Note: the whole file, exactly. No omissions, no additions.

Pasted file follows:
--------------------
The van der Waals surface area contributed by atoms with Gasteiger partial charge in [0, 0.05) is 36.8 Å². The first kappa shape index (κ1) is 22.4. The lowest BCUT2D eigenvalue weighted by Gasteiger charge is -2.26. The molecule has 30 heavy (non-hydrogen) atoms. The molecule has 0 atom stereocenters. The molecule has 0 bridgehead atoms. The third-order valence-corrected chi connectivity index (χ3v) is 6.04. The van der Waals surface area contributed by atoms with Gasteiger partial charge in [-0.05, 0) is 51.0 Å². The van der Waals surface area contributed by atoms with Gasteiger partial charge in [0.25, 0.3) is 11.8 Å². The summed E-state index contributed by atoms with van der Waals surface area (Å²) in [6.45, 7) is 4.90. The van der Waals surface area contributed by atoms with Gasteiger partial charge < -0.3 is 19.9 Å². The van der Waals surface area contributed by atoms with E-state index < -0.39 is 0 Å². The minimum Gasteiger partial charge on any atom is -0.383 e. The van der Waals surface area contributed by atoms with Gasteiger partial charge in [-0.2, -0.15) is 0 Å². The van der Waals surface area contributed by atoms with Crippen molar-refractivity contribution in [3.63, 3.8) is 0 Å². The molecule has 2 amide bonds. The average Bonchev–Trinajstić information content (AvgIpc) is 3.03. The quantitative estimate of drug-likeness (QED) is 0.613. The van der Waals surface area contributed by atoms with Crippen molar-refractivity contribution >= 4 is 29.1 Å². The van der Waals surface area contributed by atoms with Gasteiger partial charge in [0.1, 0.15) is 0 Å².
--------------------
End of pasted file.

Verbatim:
The van der Waals surface area contributed by atoms with Gasteiger partial charge in [0, 0.05) is 36.8 Å². The first kappa shape index (κ1) is 22.4. The lowest BCUT2D eigenvalue weighted by Gasteiger charge is -2.26. The molecule has 30 heavy (non-hydrogen) atoms. The molecule has 0 atom stereocenters. The molecule has 0 bridgehead atoms. The third-order valence-corrected chi connectivity index (χ3v) is 6.04. The van der Waals surface area contributed by atoms with Gasteiger partial charge in [-0.05, 0) is 51.0 Å². The van der Waals surface area contributed by atoms with Gasteiger partial charge in [0.25, 0.3) is 11.8 Å². The summed E-state index contributed by atoms with van der Waals surface area (Å²) in [6.45, 7) is 4.90. The van der Waals surface area contributed by atoms with Gasteiger partial charge < -0.3 is 19.9 Å². The van der Waals surface area contributed by atoms with E-state index < -0.39 is 0 Å². The minimum Gasteiger partial charge on any atom is -0.383 e. The van der Waals surface area contributed by atoms with Gasteiger partial charge in [-0.2, -0.15) is 0 Å². The van der Waals surface area contributed by atoms with Crippen molar-refractivity contribution in [3.63, 3.8) is 0 Å². The molecule has 2 amide bonds. The average Bonchev–Trinajstić information content (AvgIpc) is 3.03. The quantitative estimate of drug-likeness (QED) is 0.613. The van der Waals surface area contributed by atoms with Crippen molar-refractivity contribution >= 4 is 29.1 Å². The van der Waals surface area contributed by atoms with Gasteiger partial charge in [0.1, 0.15) is 0 Å².